Athletes storm Athletics Kenya HQ in protest against corruption

Athletes storm Athletics Kenya HQ in protest against corruption
Dozens of athletes entered Athletics Kenya headquarters on Monday morning and barricaded themselves in. They called on senior officials to stand down after allegations of secret payments from Nike.

Monday morning in Nairobi saw 40-50 athletes - none of them star names - enter the headquarters of Kenya athletics’ governing body at 7.30am and take over the building. They ordered staff to leave and barricaded themselves inside.

The demonstrators called on Isaiah Kipligat, the chairman of Athletics Kenya - to resign, with the group's leader, Julius Ndwegwa, saying:

“Everybody is complaining against him. The doping menace was caused by him under his office so we want to see a clean sport and we need change to happen with immediate effect. We are looking forward to being led by athletes, those who understand the pain of running.”

Detectives have questioned three senior Athletics Kenya officials – the chairman Isaiah Kiplagat, the vice-president David Okeyo, and its former treasurer, Kinyua – over claims they pocketed close to $700,000 from Nike, an accusation Athletics Kenya and the sportswear manufacturer have strongly denied.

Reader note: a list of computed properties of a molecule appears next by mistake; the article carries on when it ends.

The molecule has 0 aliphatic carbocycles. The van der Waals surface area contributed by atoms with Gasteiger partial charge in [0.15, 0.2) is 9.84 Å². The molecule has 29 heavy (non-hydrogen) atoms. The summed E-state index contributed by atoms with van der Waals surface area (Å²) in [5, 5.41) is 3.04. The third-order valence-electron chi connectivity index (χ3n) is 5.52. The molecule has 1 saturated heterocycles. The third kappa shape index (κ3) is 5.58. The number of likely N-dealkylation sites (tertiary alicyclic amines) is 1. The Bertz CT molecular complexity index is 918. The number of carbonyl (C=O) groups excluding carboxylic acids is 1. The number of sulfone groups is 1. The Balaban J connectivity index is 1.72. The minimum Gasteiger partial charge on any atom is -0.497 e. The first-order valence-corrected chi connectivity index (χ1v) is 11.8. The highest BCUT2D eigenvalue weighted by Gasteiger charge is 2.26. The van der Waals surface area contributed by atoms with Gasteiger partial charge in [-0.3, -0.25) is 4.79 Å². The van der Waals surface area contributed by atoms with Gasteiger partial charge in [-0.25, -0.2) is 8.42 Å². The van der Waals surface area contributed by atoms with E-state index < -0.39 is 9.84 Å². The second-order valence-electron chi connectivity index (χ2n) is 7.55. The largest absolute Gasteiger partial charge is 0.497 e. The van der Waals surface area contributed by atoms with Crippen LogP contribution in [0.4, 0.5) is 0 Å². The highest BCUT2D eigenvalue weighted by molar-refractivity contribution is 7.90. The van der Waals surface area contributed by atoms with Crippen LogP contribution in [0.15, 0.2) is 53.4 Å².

In an official statement, the Professional Athletes’ Association of Kenya (PAAK), which organized the demonstration, said it was “taking united action to bring sanity to Athletics Kenya management and leadership.”

Some other athletes not present at the protest voiced their support, with the 400m hurdles world champions, Nicholas Bett, posting on Facebook: “Isaiah Kiplagat must go, we are tired of his leadership, we need change.”

However, others preached caution, with London Marathon winner Eliud Kipchoge warning: “Anger only breeds more anger and eventually fuels violence, on the streets or in professional sports.”

READ MORE: Kenya faces four-year ban for athletics doping

Athletics Kenya chairman Kipligat was dismissive of the protesters, saying: “Serious athletes are training. They have no time for demonstrations.”

Some have cast doubt on PAAK's motives, calling it a power struggle between them and AK and not a serious protest against corruption in Athletics.